Route: We head out of the Alto Atacama Hotel to the village of Machuca, from where we descend alongside the river of the same name. The return to the hotel is from Rio Grande.


Route of the Llaretas (trekking)

Length: Full day. Walking 4.5 to 5.5 hours 8 km.
Difficulty: Hard
Altitude: 4,000m/13,123ft
Required acclimatisation: Yes. At least two days in San Pedro de Atacama.
Route: Copa Coya is a hill 5000 m.a.s.l. West of the geyser area, which we will go around in a trek lasting 4 to 5 hours, passing through sandy ravines and in between native high mountain flora. The trek begins with a descent through a stony area, with a barely marked trail, which is in essence animal track. We come to the lowest point of the walk, in the ravine, to start back up a moderate uphill which becomes stepper near the end. The van will be waiting at the end of the walk with a picnic sandwich lunch.



Toco Volcano – 5,604m/18,356ft

Description: Head out from the Alto Atacama Hotel in the van to the abandoned sulphur mine (1 hour 15 minutes approx). It begins the rise through a steep trail all the way to the summit. Beautiful panoramic view of the Bolivian lagoons and of the volcanoes in the Andes Mountain range.
Length: Half day. Walking 2 to 3.5 hours.
Difficulty: Hard
Altitude: 5,604m/18,356ft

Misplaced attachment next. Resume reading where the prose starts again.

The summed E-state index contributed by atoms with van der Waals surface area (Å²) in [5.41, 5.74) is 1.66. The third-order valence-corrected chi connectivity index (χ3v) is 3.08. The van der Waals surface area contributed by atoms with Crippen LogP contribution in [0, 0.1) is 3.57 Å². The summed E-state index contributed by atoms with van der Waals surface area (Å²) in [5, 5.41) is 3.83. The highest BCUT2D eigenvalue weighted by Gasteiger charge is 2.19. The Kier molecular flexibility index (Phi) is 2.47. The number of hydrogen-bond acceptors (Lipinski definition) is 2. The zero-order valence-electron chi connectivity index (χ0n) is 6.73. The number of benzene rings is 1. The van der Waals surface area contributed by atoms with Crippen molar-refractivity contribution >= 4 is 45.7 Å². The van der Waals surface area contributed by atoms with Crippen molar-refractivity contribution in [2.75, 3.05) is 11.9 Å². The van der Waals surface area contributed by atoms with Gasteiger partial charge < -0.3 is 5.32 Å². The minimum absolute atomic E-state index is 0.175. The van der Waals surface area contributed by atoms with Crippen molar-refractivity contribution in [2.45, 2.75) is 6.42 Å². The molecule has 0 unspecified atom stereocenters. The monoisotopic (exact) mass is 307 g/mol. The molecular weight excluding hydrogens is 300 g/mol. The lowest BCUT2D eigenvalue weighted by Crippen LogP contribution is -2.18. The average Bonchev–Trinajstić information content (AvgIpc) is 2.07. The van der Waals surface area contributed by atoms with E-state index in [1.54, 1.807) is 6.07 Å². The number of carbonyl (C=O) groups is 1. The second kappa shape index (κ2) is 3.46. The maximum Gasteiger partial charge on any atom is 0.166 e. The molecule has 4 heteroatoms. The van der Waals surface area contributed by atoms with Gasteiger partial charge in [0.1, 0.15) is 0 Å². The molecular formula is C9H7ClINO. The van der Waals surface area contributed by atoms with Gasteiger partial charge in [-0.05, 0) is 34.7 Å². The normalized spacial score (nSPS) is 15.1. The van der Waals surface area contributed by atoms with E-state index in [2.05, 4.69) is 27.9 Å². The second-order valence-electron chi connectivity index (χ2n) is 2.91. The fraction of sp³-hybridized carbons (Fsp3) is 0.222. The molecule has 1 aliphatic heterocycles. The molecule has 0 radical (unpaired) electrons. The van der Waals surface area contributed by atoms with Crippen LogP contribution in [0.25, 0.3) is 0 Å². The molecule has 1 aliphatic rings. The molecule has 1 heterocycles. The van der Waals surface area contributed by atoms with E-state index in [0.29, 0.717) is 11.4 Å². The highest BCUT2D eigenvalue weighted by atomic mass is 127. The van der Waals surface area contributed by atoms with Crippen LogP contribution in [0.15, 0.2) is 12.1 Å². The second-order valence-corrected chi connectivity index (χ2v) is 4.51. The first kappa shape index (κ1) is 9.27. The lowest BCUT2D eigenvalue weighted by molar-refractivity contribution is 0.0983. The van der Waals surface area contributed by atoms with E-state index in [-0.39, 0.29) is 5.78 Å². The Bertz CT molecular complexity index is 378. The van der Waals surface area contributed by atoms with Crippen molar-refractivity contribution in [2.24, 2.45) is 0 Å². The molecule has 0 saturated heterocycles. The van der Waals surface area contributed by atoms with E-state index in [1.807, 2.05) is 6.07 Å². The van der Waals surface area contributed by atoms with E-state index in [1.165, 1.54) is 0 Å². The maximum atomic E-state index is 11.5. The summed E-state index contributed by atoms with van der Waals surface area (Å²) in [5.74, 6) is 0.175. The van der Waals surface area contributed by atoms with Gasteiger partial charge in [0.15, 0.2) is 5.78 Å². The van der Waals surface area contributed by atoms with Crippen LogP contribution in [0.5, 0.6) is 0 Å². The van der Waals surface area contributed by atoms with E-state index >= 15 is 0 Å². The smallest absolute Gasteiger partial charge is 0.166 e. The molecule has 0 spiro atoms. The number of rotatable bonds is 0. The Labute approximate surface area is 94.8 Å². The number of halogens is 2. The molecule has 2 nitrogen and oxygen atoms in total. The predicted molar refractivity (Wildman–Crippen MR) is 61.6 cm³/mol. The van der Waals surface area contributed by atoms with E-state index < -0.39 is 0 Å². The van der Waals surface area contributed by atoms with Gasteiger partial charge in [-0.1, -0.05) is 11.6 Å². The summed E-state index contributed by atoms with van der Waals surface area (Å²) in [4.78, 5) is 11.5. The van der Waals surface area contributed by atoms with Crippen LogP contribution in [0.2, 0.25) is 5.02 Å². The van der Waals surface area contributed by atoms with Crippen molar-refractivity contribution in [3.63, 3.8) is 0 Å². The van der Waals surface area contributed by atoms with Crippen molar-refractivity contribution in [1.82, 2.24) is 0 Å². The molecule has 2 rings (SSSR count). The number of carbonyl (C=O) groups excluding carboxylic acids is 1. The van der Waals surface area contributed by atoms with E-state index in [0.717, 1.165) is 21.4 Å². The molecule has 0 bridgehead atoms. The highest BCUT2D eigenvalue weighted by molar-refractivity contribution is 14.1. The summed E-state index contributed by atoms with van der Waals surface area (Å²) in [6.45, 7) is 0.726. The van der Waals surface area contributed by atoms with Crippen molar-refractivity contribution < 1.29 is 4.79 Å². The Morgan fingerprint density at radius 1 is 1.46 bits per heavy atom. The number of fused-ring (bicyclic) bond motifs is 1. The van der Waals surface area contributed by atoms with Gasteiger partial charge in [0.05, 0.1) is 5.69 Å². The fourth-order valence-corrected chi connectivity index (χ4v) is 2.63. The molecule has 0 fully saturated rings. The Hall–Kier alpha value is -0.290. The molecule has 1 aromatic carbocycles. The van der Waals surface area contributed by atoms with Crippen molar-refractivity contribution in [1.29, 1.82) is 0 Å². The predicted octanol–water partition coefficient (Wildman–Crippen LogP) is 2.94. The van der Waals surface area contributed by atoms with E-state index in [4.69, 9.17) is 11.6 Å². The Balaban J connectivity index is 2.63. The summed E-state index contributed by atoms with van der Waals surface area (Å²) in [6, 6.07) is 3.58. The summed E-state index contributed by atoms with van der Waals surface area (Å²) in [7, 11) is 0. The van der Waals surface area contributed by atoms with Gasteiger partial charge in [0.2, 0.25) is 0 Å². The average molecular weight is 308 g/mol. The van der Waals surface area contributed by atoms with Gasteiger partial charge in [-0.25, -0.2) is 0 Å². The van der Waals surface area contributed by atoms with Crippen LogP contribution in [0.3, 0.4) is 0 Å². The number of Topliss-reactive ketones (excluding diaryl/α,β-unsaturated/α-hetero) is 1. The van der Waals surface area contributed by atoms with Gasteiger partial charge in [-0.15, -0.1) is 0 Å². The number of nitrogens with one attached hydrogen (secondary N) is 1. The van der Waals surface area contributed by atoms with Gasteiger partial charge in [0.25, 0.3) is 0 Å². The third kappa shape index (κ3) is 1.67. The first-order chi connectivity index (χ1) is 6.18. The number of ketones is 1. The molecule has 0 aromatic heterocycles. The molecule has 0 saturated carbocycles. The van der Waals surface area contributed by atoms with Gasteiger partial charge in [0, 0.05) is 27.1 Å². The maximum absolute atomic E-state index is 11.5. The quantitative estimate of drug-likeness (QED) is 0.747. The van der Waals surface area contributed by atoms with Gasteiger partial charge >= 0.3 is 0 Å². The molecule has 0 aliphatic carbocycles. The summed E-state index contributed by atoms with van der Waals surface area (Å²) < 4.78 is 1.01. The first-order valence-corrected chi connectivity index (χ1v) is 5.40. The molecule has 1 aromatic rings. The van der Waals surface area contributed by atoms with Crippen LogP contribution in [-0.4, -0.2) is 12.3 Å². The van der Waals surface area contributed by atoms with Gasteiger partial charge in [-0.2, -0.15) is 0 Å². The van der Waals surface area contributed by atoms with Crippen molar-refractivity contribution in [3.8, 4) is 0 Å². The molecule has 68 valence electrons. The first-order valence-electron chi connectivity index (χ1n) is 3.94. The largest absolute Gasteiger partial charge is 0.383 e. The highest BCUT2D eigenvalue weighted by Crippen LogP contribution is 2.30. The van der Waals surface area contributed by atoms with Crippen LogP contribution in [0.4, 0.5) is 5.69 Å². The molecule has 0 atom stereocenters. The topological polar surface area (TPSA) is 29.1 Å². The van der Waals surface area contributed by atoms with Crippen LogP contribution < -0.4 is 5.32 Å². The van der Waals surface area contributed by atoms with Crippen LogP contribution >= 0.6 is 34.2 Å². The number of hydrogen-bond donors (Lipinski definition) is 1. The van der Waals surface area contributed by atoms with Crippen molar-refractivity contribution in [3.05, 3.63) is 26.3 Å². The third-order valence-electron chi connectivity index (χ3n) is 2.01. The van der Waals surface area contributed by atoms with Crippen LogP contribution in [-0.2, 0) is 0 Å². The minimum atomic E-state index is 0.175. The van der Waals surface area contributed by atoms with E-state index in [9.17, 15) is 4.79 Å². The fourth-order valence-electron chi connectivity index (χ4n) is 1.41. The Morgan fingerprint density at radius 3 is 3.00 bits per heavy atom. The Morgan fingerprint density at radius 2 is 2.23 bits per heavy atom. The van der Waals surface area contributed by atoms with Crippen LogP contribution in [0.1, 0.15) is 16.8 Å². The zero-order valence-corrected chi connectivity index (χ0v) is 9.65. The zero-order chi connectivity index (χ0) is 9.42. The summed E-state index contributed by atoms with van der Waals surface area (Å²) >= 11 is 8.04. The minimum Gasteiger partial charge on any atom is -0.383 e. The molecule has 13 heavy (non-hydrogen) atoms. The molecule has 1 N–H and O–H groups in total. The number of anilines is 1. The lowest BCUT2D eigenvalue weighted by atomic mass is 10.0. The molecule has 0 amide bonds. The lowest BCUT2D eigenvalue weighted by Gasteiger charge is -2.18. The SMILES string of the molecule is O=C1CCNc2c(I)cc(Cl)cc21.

Elevation change: 365m/1,198ft
Acclimatization Required: Yes (at least 3 full days and have done at least one trekking excursion over 4,000m/13,123ft.


Mount Kimal – 4,280m/14,042ft
Description: We leave early from the hotel, on the highway towards Calama, taking the detour to the Valley of the Moon through the Llano de la Paciencia. At kilometre 5, taking the road that goes right, through the antennas on the Domeyko range, following through to the base of Mount Kimal, where we can see the vestigial remains of old mountain camps, which is where we begin our ascent.
Length: Half day. Walking 2 to 3.5 hours.
Difficulty: Difficult
Altitude: 4,280m/14,042ft
Elevation change: 850m/2,789ft
Acclimatization Required: Yes (at least 3 full days and have done at least one trekking excursion over4,000m/13,123ft.

An introduction to Chile

Chile is the land of contrasts, from verdant vineyards to driest desert, deep fjords and towering glaciated volcanoes.

A narrow but incredibly long, snake-like country, Chile’s unusual geography features more than 5,000km of South Pacific Ocean coast. The country is almost 4,400km long but barely more than 160km at its widest.